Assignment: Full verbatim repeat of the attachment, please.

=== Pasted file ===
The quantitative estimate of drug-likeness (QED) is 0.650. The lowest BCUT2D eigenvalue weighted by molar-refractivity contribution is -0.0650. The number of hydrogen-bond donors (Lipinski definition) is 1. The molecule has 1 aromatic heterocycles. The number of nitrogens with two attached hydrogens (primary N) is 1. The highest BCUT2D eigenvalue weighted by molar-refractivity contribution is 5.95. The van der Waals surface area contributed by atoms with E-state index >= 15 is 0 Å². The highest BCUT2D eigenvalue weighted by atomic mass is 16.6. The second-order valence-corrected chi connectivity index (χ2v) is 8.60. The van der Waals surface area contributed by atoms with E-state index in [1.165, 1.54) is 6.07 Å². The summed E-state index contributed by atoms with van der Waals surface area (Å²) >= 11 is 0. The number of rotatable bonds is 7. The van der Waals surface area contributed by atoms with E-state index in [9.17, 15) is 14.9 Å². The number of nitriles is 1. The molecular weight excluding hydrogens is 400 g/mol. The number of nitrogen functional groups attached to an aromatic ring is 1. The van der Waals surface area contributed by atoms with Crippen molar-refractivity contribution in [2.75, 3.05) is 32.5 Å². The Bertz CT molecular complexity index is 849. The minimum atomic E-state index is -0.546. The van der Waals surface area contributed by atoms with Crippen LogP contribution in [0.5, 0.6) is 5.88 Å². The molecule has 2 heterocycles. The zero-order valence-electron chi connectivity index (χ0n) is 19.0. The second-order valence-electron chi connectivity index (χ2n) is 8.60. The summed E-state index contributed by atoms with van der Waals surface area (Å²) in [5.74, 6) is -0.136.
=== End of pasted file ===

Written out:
The quantitative estimate of drug-likeness (QED) is 0.650. The lowest BCUT2D eigenvalue weighted by molar-refractivity contribution is -0.0650. The number of hydrogen-bond donors (Lipinski definition) is 1. The molecule has 1 aromatic heterocycles. The number of nitrogens with two attached hydrogens (primary N) is 1. The highest BCUT2D eigenvalue weighted by molar-refractivity contribution is 5.95. The van der Waals surface area contributed by atoms with E-state index >= 15 is 0 Å². The highest BCUT2D eigenvalue weighted by atomic mass is 16.6. The second-order valence-corrected chi connectivity index (χ2v) is 8.60. The van der Waals surface area contributed by atoms with E-state index in [1.165, 1.54) is 6.07 Å². The summed E-state index contributed by atoms with van der Waals surface area (Å²) >= 11 is 0. The number of rotatable bonds is 7. The van der Waals surface area contributed by atoms with E-state index in [9.17, 15) is 14.9 Å². The number of nitriles is 1. The molecular weight excluding hydrogens is 400 g/mol. The number of nitrogen functional groups attached to an aromatic ring is 1. The van der Waals surface area contributed by atoms with Crippen molar-refractivity contribution in [2.75, 3.05) is 32.5 Å². The Bertz CT molecular complexity index is 849. The minimum atomic E-state index is -0.546. The van der Waals surface area contributed by atoms with Crippen LogP contribution in [0.5, 0.6) is 5.88 Å². The molecule has 2 heterocycles. The zero-order valence-electron chi connectivity index (χ0n) is 19.0. The second-order valence-electron chi connectivity index (χ2n) is 8.60. The summed E-state index contributed by atoms with van der Waals surface area (Å²) in [5.74, 6) is -0.136.